The French River splits to pieces as it nears Huron. The water breaks apart again and again, seeping through fractured granite, filling cracks, and sliding down into smaller, tighter channels, all drifting toward toward the lake.
I follow a snaking line of water between rocks narrow enough to touch. The granite towers over my head, half dark, half glowing in the setting sun. Receding water painted a dozen lines on the rocks, one underneath the next, long, straight stripes that make me cling to what little water is left. I drift on, thinking it will disappear at every turn.
The channel narrows. The boat scrapes along the sides. I feel claustrophobic and think of turning back, but the water never fails, only thins and winds further into the maze. I drop over a small twist of a rapid and down a slide of rock, the boat scraping bottom until I splash into a deep pool and drift forward underneath giant wedges of stone.
The water begins to move, pushing forward with some purpose, going somewhere, widening inch by inch, bending open, merging with other channels, letting me breathe again as the land fractures and splits apart.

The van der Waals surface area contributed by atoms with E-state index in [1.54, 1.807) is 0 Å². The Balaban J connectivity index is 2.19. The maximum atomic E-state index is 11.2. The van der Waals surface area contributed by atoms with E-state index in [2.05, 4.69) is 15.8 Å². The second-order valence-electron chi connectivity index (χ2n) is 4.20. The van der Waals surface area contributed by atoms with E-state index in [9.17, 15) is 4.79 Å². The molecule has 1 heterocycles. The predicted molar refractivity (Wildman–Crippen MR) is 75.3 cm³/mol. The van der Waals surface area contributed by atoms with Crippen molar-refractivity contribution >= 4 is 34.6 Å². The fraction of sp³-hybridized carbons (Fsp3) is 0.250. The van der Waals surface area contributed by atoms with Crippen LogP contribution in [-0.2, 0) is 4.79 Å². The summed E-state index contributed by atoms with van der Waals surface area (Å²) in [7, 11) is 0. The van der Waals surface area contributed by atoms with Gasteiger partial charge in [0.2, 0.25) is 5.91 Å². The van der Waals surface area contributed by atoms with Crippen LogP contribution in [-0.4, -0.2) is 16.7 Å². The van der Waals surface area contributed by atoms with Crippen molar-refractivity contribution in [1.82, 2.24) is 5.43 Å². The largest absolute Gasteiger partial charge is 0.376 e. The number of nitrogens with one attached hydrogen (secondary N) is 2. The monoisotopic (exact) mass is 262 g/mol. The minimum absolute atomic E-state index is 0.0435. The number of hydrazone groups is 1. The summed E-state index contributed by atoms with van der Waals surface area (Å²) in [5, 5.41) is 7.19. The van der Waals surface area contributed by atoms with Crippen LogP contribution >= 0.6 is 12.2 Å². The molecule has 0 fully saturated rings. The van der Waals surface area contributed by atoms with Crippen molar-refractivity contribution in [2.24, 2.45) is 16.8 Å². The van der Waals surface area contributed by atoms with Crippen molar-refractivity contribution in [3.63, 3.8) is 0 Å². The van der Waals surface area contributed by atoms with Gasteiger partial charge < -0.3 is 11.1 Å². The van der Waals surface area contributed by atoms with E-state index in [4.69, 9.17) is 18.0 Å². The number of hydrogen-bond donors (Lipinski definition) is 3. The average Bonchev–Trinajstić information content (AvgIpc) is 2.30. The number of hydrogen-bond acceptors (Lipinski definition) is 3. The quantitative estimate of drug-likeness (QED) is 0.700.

I feel Huron out there, waiting, pulling at me with its gravity.
The sun dips into the horizon as I make the final turn south. The water yawns open and I surge forward. The trees shrink back, bent from the wind, shriveling away, disappearing with each moment, leaving nothing but barren rock stretching outward until it too begins to fade, to fall to pieces, to disappear against Huron’s inevitability.
The sky widens, purple, pink, and yellow, against the granite, and I fly on under the disappearing sun, soaring, pushing, racing the darkness, racing a million stars, to the last scraps of land, the edge of earth, hanging over Huron’s endless horizon.